I've been thinking a lot about the book Every Day by David Levithan. I read this book many months ago and it is one book that has become lodged somewhere under my ribs, truly melding into who I am.
If you haven't read the book, you need to know that the main character, A, is a soul without a body. A wakes up in a different body every day and thus gets to experience life through so many different perspectives. You learn so many insights into the the old adage of walking a mile in someone else's shoes from A, but there is one that is permanently in my DNA.
“It’s so hard when you’re in one body to get a sense of what life is really like. You’re so grounded in who you are. But when who you are changes every day- you get to touch the universal more. Even the most mundane details. You see how cherries taste different to different people. Blue looks different. You see all the strange rituals boys have to show affection without admitting it. You learn that if a parent reads to you at the end of the day, it’s a good sign that it’s a good parent, because you’ve seen so many other parents who don’t have the time. You learn how much a day is truly worth, because they’re all so different. If you ask most people what the difference was between Monday and Tuesday, they might tell you what they had for dinner each night. Not me. By seeing the world from so many angles, I get more of a sense of its dimensionality.”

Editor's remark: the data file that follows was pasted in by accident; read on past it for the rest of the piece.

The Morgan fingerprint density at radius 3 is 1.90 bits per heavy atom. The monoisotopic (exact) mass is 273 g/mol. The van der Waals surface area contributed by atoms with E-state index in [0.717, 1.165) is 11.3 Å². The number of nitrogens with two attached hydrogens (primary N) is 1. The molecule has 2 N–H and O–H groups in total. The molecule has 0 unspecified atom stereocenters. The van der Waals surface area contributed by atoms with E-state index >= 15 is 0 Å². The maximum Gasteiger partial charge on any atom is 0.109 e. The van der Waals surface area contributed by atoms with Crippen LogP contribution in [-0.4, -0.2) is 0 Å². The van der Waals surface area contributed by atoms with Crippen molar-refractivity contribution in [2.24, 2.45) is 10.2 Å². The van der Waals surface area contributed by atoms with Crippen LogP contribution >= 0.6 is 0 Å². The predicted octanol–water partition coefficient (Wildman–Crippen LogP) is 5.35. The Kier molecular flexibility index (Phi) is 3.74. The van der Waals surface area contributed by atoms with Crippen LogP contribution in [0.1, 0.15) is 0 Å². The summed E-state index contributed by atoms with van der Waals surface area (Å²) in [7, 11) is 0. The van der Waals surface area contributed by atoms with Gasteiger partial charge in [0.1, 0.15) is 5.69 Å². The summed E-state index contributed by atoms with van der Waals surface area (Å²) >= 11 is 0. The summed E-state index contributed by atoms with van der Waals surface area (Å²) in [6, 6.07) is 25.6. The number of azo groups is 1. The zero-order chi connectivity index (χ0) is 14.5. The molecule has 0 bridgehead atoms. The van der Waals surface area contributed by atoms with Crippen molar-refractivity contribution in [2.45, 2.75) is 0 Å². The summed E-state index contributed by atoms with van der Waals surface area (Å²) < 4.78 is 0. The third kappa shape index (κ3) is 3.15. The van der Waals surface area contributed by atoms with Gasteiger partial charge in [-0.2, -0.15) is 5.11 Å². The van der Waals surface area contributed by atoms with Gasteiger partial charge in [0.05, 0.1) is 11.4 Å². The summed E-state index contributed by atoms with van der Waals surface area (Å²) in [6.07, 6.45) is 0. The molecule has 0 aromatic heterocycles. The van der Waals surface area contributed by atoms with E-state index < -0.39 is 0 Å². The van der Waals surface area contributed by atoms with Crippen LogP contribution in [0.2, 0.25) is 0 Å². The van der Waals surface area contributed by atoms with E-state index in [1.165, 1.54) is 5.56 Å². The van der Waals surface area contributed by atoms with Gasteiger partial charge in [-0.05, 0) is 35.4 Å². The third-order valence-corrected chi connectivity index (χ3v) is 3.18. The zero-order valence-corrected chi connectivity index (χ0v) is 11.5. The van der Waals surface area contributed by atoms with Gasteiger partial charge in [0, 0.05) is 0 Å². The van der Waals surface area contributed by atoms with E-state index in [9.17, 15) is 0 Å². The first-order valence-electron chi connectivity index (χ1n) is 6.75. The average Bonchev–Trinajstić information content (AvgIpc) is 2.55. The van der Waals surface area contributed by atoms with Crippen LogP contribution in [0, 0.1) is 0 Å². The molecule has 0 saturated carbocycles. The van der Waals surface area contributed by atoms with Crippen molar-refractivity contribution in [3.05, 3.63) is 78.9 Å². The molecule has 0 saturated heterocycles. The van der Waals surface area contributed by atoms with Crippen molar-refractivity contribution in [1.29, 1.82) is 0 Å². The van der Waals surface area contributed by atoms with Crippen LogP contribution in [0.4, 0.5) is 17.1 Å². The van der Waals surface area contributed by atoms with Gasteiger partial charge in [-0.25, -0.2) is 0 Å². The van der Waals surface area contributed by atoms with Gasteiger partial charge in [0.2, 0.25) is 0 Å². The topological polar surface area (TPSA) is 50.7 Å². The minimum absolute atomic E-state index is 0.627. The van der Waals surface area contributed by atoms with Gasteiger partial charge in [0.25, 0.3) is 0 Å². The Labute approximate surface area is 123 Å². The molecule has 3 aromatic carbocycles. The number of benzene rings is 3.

This struck me so profoundly. And it rang so true. And this slips to the forefront of my thoughts on any night that I may feel as though one or all of us are "too tired." While reading to my children each night has always been a top priority in our day, it has now become a complete non-negotiable. Even if we are all exhausted, we pull a poem anthology off the shelf and read a poem together. Even though I am in no way the target audience for this book, Every Day has heavily impacted who I am as a parent and our family as a whole. We all cherish these entirely non-negotiable moments each evening.
This is the best current example I have of how books can so completely become a part of your being.